Start with variables $(a_1, a_2, a_3, … a_n)$ and transform it to the system $(x_1, x_2, x_3, … x_n)$ where the xi’s are the solutions to $x^n + a_1x^{n1} + a_2x^{n2} + a_3x^{n3} +…+ a_n$. The Jacobian transformation seems to be $da_1 da_2 da_3 … da_n = J' dx_1 dx_2 dx_3 … dx_n$ where $J'$ is the square root of the negative of the determinant of $x^n + a_1x^{n1} + a_2x^{n2} + a_3x^{n3} +…+ a_n$. Is this true? Is it well known?

Let the polynomial be $p(x).$ If you write down the Jacobian of the map which maps the $x_i$ to the $a_i$ (which are symmetric functions of the $x_i$), you will see that the columns just have the coefficients of $p(x)/(xx_i)$ (in other words, the symmetric functions of all but the $i$th variable). This determinant, as a polynomial in the $x_i$ will have degree $n(n1)/2,$ and will vanish whenever two of the $x_i$ are equal, so it is a constant multiple of the product of $(x_i  x_j),$ for $i>j$ (which is a square root of the discriminant). Computing the constant is easy by induction.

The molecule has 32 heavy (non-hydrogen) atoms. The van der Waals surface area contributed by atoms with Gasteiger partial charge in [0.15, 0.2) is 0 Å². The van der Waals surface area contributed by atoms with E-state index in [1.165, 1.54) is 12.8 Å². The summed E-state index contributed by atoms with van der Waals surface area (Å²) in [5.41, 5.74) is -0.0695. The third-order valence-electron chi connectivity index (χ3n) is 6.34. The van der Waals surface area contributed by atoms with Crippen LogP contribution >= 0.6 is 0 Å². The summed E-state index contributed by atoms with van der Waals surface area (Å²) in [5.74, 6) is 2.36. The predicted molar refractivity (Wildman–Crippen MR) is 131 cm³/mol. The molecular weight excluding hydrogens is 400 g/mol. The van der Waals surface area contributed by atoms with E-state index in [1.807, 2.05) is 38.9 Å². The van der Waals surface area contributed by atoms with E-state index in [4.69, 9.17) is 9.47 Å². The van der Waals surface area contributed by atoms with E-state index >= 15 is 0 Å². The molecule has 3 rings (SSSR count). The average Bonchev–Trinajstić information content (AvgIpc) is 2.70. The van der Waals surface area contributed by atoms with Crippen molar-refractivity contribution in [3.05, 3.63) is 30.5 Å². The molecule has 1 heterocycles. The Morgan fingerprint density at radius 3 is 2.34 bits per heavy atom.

You find a lot of information in: Dmitri Alekseevky, Andreas Kriegl, Mark Losik, Peter W. Michor: Choosing roots of polynomials smoothly, Israel J. Math 105 (1998), p. 203233. (pdf), and in related later papers. The formula that you seek (or the inverse) is on page 7.